DOORBRIM Door Canopy stops leaking at roof access doors.


Nelson Construction installed these DOORBRIM extended width door canopies above storefront doors on the roof of a building in Paramus, NJ.  The door canopies protect entrances from dripping and most of all, prevent leaking.

DOORBRIM door canopy, also referred to as a door hood, is an exciting innovation for the age old problem of protecting and preserving exterior doors, windows, frames and hardware. DOORBRIM products prevent leaks and premature repairs to doors & windows

First of all, a DOORBRIM door canopy or hood has a dripless gutter that diverts rain water away from building structures. Keeps your doorways, walks and ramps drip free and dry. All types of buildings including residential, industrial and commercial are suitable for DOORBRIM door & window canopies.


  • A DOORBRIM door canopy is made from durable ABS plastic, consequently it is weather tolerant,.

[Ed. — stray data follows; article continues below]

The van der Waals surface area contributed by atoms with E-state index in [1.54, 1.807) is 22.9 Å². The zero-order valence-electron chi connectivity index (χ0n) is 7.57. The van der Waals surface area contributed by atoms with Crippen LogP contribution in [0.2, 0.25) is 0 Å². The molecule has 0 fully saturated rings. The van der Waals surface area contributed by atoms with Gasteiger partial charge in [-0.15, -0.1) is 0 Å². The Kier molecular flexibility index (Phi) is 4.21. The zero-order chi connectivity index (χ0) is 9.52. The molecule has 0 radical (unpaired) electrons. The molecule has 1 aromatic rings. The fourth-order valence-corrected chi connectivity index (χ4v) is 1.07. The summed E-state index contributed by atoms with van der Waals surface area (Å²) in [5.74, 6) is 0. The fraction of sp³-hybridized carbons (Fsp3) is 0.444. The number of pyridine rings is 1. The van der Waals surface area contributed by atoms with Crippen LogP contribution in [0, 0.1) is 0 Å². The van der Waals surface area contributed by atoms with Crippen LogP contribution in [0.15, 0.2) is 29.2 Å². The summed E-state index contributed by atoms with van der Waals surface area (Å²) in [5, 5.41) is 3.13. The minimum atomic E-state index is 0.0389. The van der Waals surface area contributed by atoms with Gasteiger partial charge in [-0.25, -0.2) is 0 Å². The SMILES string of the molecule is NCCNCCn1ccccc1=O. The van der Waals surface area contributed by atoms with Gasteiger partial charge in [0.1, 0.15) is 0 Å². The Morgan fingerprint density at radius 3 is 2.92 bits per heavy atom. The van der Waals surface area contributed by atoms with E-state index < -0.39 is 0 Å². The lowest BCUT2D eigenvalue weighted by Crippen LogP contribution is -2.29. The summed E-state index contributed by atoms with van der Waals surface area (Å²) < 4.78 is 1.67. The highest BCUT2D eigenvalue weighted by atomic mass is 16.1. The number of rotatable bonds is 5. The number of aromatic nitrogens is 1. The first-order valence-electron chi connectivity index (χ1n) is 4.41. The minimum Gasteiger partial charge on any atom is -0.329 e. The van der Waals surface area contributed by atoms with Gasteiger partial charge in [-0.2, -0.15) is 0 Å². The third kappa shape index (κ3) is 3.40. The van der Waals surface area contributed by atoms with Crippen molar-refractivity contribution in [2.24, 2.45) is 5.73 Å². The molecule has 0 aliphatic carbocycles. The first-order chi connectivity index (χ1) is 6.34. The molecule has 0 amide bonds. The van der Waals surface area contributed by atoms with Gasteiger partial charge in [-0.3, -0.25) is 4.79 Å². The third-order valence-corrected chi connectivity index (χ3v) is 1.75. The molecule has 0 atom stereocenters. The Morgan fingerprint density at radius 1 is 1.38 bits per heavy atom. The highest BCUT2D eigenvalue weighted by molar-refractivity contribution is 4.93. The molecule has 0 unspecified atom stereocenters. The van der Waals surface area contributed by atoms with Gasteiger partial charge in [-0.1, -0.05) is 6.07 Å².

• Sized for a standard 36″ door or window.
  • Dimensions are 54  1/4″ outside width, 51  1/2″ inside width, 7  1/2″ high and 7  1/2″ deep.
  • Extended width custom sizes are available with the use of intermediate splice brackets.
  • Shorter widths are also available. Great for pipe wall penetrations, doggie doors and electric panels.
  • Available in standard UV protected colors of almond (off white), beige or gray while easily painted any custom color.
  • Easily installed with (optional) stainless steel fasteners in a simple bed of caulking.
  • Installation on rough or uneven surfaces like brick, rough texture stucco, tilt up concrete or metal buildings are possible but require an (optional) combination of closed cell foam butyl rods and structural caulking.
  • Most noteworthy, DOORBRIM products prevent costly and premature repairs.
  • Green Features: A DOORBRIM door canopy is proactive in discouraging hidden mold by preventing water intrusion.
  • Extends the life of doors, jambs and hardware.
  • ABS plastic is also fully recyclable.
  • Finally, your Satisfaction is Guaranteed.


  1. The Construction Specifier “Understanding why doors leak”. May 2, 2013.
  2. Leggett, Rochelle. “How to Keep Rainwater From Coming Through Entrance Doors in the Home” last modified December 27, 2018.